Summary

This diptych print produced by Glenn Ligon is based on the artist’s first exclusively-text painting from 1988, Untitled (I Am A Man) (Private collection). The left panel is a straightforward print of the 1988 painting while the right panel is a print that includes the overlay annotations of painting conservator Michael Duffy.

Ligon’s original 1988 painting is a reproduction of the protest placards carried by sanitation workers in Memphis, Tennessee in the spring of 1968. His canvas shares the verticality and dimensions of the striker’s placard, with a background painted in white oil paint on top of which the phrase ‘I AM A MAN’ is executed in black enamel block letters. Displaying these very few words en masse, the men vividly drew attention to the city’s long-term abuse and neglect of black employees following the deaths of two colleagues in the strike that preceded the assassination of the civil rights leader Martin Luther King Jr (1929–1968). The strong, plain language and the strikers’ insistence on visibility were emblematic of the non-violent resistance engaged throughout the Civil Rights Movement. Ligon recalled seeing Ernest C. Wethers’s iconic photograph of the Memphis sanitation workers in congressman Charles Rangel’s office while working as an intern at the Studio Museum in Harlem, New York in the early 1980s.

What was two decades earlier a rallying cry for civil protest became a breakthrough statement for Ligon, who at that time had begun to experiment with writing over the top of his abstract-expressionist canvases. The directness and terseness of the painting’s language and its use of the pronoun ‘I’ in particular proved significant in the conception, choice of content and execution of Ligon’s later text-based paintings, which often confuse quotation and invention. Untitled (I Am A Man) was ‘manifestly the first work in which Ligon’s desire to fuse ostensibly irreconcilable representational modes – the formalist painting, the political statement and the private question – resulted in something fraught but whole’. (Darby English, ‘Glenn Ligon: Committed to Difficulty’, in The Power Plant 2005, p.44.)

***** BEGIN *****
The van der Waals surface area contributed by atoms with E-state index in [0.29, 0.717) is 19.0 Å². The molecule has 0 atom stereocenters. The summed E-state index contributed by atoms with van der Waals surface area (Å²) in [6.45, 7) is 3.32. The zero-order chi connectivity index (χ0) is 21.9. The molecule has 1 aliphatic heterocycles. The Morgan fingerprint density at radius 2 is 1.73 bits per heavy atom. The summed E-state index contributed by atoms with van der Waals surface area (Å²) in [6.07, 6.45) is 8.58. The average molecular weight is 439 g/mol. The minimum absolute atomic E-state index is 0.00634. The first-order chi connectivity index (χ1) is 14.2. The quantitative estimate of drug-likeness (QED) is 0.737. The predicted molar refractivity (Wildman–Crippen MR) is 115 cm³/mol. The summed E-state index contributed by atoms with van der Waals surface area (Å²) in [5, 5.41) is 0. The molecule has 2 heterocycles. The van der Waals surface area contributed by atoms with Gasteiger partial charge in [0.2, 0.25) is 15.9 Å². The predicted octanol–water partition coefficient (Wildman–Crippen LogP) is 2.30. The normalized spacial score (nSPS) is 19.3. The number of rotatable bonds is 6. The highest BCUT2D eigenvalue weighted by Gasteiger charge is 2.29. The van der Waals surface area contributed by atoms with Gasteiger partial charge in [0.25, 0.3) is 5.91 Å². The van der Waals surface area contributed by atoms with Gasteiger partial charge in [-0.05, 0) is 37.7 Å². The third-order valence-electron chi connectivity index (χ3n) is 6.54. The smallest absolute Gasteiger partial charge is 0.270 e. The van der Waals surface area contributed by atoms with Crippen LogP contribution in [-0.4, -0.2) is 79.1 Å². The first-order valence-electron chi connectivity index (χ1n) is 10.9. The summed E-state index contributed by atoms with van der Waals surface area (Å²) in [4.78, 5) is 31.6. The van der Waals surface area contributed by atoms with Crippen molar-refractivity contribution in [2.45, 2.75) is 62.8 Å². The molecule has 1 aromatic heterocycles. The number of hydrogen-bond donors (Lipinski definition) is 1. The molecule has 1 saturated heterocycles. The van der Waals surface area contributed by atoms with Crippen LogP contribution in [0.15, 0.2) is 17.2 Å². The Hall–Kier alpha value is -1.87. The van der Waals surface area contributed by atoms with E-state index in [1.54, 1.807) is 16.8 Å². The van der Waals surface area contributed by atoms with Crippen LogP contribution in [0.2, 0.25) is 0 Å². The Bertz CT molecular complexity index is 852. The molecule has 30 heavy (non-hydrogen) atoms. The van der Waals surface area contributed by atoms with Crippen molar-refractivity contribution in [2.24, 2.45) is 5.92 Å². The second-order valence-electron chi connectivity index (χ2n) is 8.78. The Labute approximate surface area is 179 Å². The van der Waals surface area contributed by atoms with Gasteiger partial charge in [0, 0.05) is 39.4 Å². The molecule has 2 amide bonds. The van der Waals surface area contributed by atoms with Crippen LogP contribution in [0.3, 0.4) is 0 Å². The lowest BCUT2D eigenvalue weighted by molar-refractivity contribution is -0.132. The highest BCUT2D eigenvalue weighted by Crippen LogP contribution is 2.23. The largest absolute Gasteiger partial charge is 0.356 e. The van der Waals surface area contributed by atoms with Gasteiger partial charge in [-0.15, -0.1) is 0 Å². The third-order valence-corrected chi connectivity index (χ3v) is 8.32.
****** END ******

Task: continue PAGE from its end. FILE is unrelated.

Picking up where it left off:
Thus when Ligon revisited this canvas ten years later, he approached it as a complete, coherent image rather than as a text to be re-quoted or rehabilitated. The left panel of Condition Report reproduces the scaled-down painting as an object. On the surface of the right panel, and equally distributed around its margins, Duffy’s annotations point to a history of smudges, hairline cracks, fingerprints, threads of canvas and stray paintbrush hairs. Squiggles, hashes, dots and other neat symbols indicate the grain or pattern of various imperfections in the painting due to age and wear. By submitting his work to this procedural analysis, Ligon emphasises the degradation not only of the material components, but also the subject matter, through reproduction and prolonged exposure. He has described how the process of making Condition Report served as a temperature gauge for the cultural moment, in relation to his ongoing concerns as an artist:

it’s a return to my own production, but in the case of those prints that came out of the condition report, it was about detailing not only the physical aging of the painting over time – all the cracks and paint loss and all of that – but also changing ideas about masculinity, changing ideas about the relationship we have to the Civil Rights Movement.
(Ligon, interviewed by David Drogen, Museo Magazine, 2010, http://www.museomagazine.com/802505/GLENN-LIGON, accessed 24 January 2012.)

Exhibited together, the paired panels of Condition Report reveal the passage of time with regard to political history as well as the changing status of the art object.

Further reading
Glenn Ligon: Some Changes, exhibition catalogue, The Power Plant, Toronto 2005, reproduced pp.117, 133.
Scott Rothkopf (ed.), Glenn Ligon: AMERICA, exhibition catalogue, Whitney Museum of American Art, New York 2011.

Kari Rittenbach
January 2012